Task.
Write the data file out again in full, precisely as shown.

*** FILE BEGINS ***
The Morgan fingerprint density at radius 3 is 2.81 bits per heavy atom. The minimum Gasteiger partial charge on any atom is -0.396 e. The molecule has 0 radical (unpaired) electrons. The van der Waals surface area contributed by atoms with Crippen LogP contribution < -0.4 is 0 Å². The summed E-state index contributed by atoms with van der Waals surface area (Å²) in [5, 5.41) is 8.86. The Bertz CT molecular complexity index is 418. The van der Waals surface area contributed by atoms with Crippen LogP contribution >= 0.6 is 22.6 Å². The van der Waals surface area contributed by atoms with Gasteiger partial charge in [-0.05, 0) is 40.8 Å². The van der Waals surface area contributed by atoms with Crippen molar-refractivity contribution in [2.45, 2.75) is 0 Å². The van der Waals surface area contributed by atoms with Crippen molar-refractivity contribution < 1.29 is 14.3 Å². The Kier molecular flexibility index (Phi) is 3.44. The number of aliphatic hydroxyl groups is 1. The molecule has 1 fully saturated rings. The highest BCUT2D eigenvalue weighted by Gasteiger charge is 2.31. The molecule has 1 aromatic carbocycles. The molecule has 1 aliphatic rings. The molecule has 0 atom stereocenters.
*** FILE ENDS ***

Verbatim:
The Morgan fingerprint density at radius 3 is 2.81 bits per heavy atom. The minimum Gasteiger partial charge on any atom is -0.396 e. The molecule has 0 radical (unpaired) electrons. The van der Waals surface area contributed by atoms with Crippen LogP contribution < -0.4 is 0 Å². The summed E-state index contributed by atoms with van der Waals surface area (Å²) in [5, 5.41) is 8.86. The Bertz CT molecular complexity index is 418. The van der Waals surface area contributed by atoms with Crippen LogP contribution >= 0.6 is 22.6 Å². The van der Waals surface area contributed by atoms with Gasteiger partial charge in [-0.05, 0) is 40.8 Å². The van der Waals surface area contributed by atoms with Crippen molar-refractivity contribution in [2.45, 2.75) is 0 Å². The van der Waals surface area contributed by atoms with Crippen molar-refractivity contribution < 1.29 is 14.3 Å². The Kier molecular flexibility index (Phi) is 3.44. The number of aliphatic hydroxyl groups is 1. The molecule has 1 fully saturated rings. The highest BCUT2D eigenvalue weighted by Gasteiger charge is 2.31. The molecule has 1 aromatic carbocycles. The molecule has 1 aliphatic rings. The molecule has 0 atom stereocenters.